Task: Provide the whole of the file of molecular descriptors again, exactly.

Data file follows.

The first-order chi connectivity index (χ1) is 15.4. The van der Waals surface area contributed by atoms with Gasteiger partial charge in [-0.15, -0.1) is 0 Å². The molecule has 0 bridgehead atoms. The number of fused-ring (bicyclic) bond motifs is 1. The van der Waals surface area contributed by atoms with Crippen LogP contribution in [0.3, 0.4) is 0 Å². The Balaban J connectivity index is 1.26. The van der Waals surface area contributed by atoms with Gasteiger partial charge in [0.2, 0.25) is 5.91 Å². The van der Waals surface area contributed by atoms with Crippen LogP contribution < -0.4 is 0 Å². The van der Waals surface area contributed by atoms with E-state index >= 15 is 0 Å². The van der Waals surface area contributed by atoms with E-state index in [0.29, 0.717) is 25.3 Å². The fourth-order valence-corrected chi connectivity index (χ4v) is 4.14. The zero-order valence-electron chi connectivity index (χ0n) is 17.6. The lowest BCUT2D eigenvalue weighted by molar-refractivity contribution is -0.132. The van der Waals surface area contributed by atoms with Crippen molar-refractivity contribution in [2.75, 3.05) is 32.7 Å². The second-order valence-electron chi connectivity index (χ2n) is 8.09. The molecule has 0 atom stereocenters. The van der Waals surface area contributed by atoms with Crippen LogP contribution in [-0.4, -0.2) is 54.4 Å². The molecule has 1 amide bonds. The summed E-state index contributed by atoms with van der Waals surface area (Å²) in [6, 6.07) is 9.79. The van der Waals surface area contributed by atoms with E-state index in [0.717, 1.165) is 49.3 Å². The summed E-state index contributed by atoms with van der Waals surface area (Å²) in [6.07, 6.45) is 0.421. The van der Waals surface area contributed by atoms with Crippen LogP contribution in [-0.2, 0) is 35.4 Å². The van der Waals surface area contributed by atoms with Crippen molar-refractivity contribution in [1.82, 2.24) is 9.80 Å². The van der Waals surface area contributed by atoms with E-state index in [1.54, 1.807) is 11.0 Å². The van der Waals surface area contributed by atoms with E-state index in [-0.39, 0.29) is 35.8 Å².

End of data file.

The first-order chi connectivity index (χ1) is 15.4. The van der Waals surface area contributed by atoms with Gasteiger partial charge in [-0.15, -0.1) is 0 Å². The molecule has 0 bridgehead atoms. The number of fused-ring (bicyclic) bond motifs is 1. The van der Waals surface area contributed by atoms with Crippen LogP contribution in [0.3, 0.4) is 0 Å². The Balaban J connectivity index is 1.26. The van der Waals surface area contributed by atoms with Gasteiger partial charge in [0.2, 0.25) is 5.91 Å². The van der Waals surface area contributed by atoms with Crippen LogP contribution < -0.4 is 0 Å². The van der Waals surface area contributed by atoms with E-state index >= 15 is 0 Å². The van der Waals surface area contributed by atoms with E-state index in [0.29, 0.717) is 25.3 Å². The fourth-order valence-corrected chi connectivity index (χ4v) is 4.14. The zero-order valence-electron chi connectivity index (χ0n) is 17.6. The lowest BCUT2D eigenvalue weighted by molar-refractivity contribution is -0.132. The van der Waals surface area contributed by atoms with Crippen molar-refractivity contribution in [2.75, 3.05) is 32.7 Å². The second-order valence-electron chi connectivity index (χ2n) is 8.09. The molecule has 0 atom stereocenters. The van der Waals surface area contributed by atoms with Crippen LogP contribution in [-0.4, -0.2) is 54.4 Å². The molecule has 1 amide bonds. The summed E-state index contributed by atoms with van der Waals surface area (Å²) in [6, 6.07) is 9.79. The van der Waals surface area contributed by atoms with E-state index in [0.717, 1.165) is 49.3 Å². The summed E-state index contributed by atoms with van der Waals surface area (Å²) in [6.07, 6.45) is 0.421. The van der Waals surface area contributed by atoms with Crippen LogP contribution in [-0.2, 0) is 35.4 Å². The van der Waals surface area contributed by atoms with Crippen molar-refractivity contribution in [1.82, 2.24) is 9.80 Å². The van der Waals surface area contributed by atoms with E-state index in [1.54, 1.807) is 11.0 Å². The van der Waals surface area contributed by atoms with E-state index in [-0.39, 0.29) is 35.8 Å².